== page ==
I= PHYSIOLOGY PARTITIONING OF ASSIMILATES AND YIELD OF MAIZE AS AFFECTED BY PLANT DENSITY RATE AND TIMING OF NITROGEN APPLICATION
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Title of Thesis
PHYSIOLOGY PARTITIONING OF ASSIMILATES AND YIELD OF MAIZE AS AFFECTED BY PLANT DENSITY RATE AND TIMING OF NITROGEN APPLICATION

Author(s)
Amanullah
Institute/University/Department Details
University of Agricultural, Peshawar
Session
2004
Subject
Agronomy
Number of Pages
253
Keywords (Extracted from title, table of contents and abstract of thesis)
plant density rate, nitrogen application, maize, nutrient management

Abstract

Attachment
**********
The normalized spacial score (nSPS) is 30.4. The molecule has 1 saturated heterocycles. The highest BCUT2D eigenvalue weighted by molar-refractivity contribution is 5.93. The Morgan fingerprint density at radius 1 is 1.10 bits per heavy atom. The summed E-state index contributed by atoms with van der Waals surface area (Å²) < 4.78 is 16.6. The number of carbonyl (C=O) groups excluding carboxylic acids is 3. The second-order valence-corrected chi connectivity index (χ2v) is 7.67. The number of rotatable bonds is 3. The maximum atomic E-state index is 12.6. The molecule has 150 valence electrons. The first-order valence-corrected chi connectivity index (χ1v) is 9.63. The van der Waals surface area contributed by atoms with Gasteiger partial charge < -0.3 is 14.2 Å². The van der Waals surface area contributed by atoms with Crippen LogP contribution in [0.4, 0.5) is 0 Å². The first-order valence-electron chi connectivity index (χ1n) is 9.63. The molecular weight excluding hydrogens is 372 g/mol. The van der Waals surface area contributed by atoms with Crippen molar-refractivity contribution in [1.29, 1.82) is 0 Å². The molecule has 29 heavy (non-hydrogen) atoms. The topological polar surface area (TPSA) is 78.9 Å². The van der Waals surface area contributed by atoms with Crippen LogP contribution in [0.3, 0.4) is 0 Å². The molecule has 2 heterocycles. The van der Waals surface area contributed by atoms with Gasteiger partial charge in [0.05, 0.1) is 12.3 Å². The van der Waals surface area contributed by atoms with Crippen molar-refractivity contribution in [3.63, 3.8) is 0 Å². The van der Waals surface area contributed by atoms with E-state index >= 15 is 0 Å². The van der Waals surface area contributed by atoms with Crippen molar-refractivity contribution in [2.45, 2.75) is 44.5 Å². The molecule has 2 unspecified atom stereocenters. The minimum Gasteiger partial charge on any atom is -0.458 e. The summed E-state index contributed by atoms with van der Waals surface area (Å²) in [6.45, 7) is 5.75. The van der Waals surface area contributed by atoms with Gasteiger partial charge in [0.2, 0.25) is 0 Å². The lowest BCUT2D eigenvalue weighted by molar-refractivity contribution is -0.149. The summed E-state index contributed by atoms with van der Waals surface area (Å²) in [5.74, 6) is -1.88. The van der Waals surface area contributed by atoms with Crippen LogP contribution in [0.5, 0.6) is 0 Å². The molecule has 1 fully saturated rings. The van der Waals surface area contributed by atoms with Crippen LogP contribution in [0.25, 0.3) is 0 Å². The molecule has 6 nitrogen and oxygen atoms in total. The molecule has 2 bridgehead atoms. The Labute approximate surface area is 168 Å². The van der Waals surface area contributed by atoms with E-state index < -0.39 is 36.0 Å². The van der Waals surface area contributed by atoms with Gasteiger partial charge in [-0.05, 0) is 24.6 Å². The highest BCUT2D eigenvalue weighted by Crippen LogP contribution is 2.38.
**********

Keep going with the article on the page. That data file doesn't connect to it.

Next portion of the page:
Nitrogen is considered as one of the most important inputs needed for increasing productivity of field crops. Split application of nitrogen is one of the ways to improve nitrogen use efficiency and reduce nitrogen losses particularly in Pakistan where soil temperature is comparatively high. Application of nitrogen at different growth stages and its optimum level is an important aspect of research required for enhancing crop growth and yield in Pakistan. Balanced amounts of nitrogen application at proper time according to the need of the crop decreases losses of N, increases yield and improves the quality of both grain and fodder resulting in greater net profit. There is also a need to understand how levels of N application affect the physiology and partitioning of assimilates in maize, Zea mays L., is an attempt to explore further avenues for proper nutrient management for improving yield on sustainable basis. Thus an experiment entitled "Physiology, Partitioning of Assimilates and Yield of Maize as Affected by Plant Density, Rate and Timing of Nitrogen" was designed and planted at the Agriculture Research Farm of the NWFP Agricultural University, Peshawar in 2002 and 2003. The 2 x 3 x 6 factorial experiment was conducted in RCB design with split-plot arrangement using four replicates. Factorial experimental treatments were two plant densities (60,000 and 100,000 plants ha-1) and three nitrogen rates (60, 120 and 180 kg N ha-1) applied to main plots, while six split application for N in different proportions were applied to subplots at different growth stages of maize variety, Azam, in two equal, three equal, three unequal, four equal, five equal and five unequal splits at sowing and with 1st, 2nd, 3rd & 4th irrigation at two weeks intervals. The crop was irrigated at two weeks interval i.e. 14, 28, 42, and 56 days after emergence. A uniform basal dose of 60 kg ha-1 P205 and 50 kg ha-1 K2 0 was applied and mixed with the soil during seedbed preparation.